Nostalgia is the reason. Trussville is a place where a vanishing lifestyle still exists; a place etched as a reminder of shared history – past and presence. Times depicted in an old Norman Rockwell picture, where the filling station cashier knows your name, where your teacher graduated with your father, and where generations of students walked the halls of the town’s historic school buildings. A place where not only every resident has a story to share about what the community was and how it began, but also where the preservation of these stories still embodies the city’s culture and community.
Trussville living conveys distinct attributes that include history and traditions which inhabitants hold dear. There’s a reason behind the slogan, “Trussville is the Gateway to Happy Living”. For its values, its roots, and its evolution are cherished as a warm, friendly and a wholesome refuge that makes it a place to call home.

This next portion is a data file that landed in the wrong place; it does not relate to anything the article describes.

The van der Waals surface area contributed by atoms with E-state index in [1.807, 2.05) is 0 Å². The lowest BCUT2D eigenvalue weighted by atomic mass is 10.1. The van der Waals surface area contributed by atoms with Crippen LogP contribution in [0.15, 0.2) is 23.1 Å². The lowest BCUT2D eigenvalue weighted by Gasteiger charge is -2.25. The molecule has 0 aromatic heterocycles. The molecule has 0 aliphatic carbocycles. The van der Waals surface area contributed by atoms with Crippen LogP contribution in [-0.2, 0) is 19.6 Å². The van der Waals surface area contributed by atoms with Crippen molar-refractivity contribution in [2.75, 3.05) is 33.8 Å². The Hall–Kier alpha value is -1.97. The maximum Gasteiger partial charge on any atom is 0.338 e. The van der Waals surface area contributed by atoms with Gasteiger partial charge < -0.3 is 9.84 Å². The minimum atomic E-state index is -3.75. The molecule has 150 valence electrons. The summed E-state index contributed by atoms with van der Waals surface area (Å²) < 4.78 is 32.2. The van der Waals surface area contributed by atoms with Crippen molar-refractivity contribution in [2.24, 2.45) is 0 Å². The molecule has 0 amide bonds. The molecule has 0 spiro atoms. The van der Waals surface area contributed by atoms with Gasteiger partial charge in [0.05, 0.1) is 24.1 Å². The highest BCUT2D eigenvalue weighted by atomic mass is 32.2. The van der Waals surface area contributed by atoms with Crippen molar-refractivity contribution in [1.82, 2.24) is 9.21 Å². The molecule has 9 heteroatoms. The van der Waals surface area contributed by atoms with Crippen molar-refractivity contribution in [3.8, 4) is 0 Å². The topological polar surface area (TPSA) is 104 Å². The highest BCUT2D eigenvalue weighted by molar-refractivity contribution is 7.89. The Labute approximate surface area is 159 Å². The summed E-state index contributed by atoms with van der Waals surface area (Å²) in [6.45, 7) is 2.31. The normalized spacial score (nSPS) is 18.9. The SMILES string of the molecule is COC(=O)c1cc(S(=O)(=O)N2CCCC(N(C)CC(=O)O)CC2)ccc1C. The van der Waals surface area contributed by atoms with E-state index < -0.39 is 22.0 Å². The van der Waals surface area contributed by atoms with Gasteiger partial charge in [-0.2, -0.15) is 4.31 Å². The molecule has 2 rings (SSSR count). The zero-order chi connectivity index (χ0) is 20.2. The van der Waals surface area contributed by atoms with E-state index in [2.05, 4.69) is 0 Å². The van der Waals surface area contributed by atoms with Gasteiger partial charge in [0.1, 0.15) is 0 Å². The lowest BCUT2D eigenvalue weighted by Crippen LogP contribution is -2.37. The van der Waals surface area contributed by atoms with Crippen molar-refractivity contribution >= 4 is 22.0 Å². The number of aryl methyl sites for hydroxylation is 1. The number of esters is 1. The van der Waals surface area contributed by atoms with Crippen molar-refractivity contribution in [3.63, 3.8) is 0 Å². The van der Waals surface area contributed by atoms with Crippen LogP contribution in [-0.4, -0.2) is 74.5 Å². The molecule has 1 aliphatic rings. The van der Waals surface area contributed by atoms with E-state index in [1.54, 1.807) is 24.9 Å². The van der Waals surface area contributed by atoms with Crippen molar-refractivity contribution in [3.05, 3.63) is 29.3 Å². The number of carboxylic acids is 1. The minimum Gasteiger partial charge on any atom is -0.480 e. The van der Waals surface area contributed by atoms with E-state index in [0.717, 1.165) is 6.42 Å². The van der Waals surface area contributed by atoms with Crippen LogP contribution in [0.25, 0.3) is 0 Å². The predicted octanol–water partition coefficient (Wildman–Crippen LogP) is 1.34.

Those roots also run deep into the city’s history in which many residents share a profound protectiveness and recently the city’s historic district has become threatened.
Over the past 80 years, the Cahaba Project has lost six homes – four by fire and two by demolition. Now the district is set to lose another home to demolition – third within the last 18 months.
The question some Trussville residents are asking, Cahaba Homestead Village Project homeowners specifically, is should the history be destroyed or preserved?
Trussville Councilman and Cahaba Project homeowner, Zack Steele, has sparked an ongoing discussion when addressing his fellow councilmen how shocked he was by the growing number of demolitions being permitted in the project.
“The Cahaba Projects have seen two demolitions within 18 months and now a third demolition permit has been requested,” said Steele. “We have to do something in order to preserve the history of this district.”